Maersk warns lower container volumes to hit 2023 profits
By Jacob Gronholt-Pedersen
COPENHAGEN (Reuters) -Shipping group A.P. Moller-Maersk warned on Wednesday lower container volumes and freight rates would drive a four-fold plunge in profits this year, even as it reported record earnings for 2022.
The Copenhagen-based company, which transports goods for retailers and consumer companies such as Walmart, Nike and Unilever, raised its profit forecast twice last year as a surge in consumer demand and pandemic-related logjams at ports boosted freight rates.
But freight rates have since tumbled as recession looms and pandemic-fuelled import bubbles deflate in the United States and other major consuming countries.
This year, Maersk expects global demand for shipping containers by sea to fall by as much as 2.5% as a build up in inventories is unwound.
“The shipping market looks difficult right now. Freight rates have stabilized at a lower level that is not catastrophic for us,” Chief Executive Vincent Clerc told journalists.
Clerc, who took over as CEO on Jan. 1, said he would focus on keeping costs down at a time when Maersk has been buying up warehouses and distribution centres to offer an end-to-end transportation service rather than just container shipping.
Maersk, one of the world’s biggest container shippers with a market share of around 17%, said freight rates fell by nearly a quarter in the fourth quarter versus the previous three months.
The company said last month it would end a vessel sharing alliance with Swiss-based MSC in 2025, potentially paving the way for increased competition between the world’s two biggest container shipping companies.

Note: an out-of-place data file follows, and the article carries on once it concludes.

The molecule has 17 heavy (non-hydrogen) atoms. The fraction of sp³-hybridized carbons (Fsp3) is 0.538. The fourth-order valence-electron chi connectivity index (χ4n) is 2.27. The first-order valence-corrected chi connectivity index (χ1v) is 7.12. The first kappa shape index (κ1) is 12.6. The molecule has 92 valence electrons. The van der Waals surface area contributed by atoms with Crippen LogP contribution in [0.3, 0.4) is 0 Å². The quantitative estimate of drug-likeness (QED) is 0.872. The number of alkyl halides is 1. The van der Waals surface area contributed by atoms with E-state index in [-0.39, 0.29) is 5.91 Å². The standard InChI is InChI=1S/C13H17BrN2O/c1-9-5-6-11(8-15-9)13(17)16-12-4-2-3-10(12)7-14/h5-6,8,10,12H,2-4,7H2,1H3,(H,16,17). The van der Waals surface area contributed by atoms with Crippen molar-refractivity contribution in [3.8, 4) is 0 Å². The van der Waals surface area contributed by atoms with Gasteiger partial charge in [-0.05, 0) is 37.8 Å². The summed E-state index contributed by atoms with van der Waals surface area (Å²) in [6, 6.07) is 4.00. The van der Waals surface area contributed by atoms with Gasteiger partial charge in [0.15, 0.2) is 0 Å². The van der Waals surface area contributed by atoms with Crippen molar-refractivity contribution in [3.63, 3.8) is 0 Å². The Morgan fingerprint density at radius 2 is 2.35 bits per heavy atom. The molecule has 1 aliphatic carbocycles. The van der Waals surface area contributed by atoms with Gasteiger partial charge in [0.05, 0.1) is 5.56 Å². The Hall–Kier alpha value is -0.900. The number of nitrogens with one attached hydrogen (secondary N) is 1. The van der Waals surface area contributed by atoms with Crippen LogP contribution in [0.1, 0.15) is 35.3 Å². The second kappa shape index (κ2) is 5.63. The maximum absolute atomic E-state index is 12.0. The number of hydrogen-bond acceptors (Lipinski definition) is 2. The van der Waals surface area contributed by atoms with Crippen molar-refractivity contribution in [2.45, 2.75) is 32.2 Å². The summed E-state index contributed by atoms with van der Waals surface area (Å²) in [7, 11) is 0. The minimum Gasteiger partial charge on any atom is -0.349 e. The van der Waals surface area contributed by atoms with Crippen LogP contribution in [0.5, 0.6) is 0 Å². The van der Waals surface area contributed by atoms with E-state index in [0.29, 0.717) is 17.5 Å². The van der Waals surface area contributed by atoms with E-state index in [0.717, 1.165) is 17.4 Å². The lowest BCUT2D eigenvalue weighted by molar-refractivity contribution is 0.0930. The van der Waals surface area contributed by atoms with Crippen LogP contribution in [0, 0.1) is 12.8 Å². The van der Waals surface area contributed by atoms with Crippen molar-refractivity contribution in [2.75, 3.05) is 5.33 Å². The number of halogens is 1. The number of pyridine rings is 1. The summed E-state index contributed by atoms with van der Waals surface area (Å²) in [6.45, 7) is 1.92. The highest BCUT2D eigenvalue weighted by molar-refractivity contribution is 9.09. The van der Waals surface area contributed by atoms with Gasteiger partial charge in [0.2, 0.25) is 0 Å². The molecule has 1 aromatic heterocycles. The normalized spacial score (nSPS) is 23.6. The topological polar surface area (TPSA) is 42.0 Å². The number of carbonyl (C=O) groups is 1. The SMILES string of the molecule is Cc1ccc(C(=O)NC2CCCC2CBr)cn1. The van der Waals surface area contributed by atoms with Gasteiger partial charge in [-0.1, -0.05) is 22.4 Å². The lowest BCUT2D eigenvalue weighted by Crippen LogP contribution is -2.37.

MSC has responded to high freight rates in recent years by increasing the size of its fleet.
“So far we have not seen any price war,” Clerc said. “But we have some clear concerns around the second half of this year, when new ships will come to market,” he said.
Maersk expects underlying earnings before interest, taxation, depreciation and amortisation (EBITDA) of $8-11 billion in 2023, compared with $36.8 billion last year.
The forecast was below the $11.9 billion expected by analysts in a company poll.
The company’s shares have shed more than one-third of their value since peaking in January last year. On Wednesday, they dropped 5% in early trading, but were up 0.6% by 1028 GMT amid a broad stock market rally.
Underlying EBITDA stood at $6.52 billion in the quarter compared with $7.99 billion a year earlier and the $6.95 billion forecast by analysts in the company poll.
Revenues dipped to $17.8 billion as the number of containers it loaded on to ships fell by 14%.
(Reporting by Jacob Gronholt-PedersenEditing by Anna Ringstrom and Mark Potter)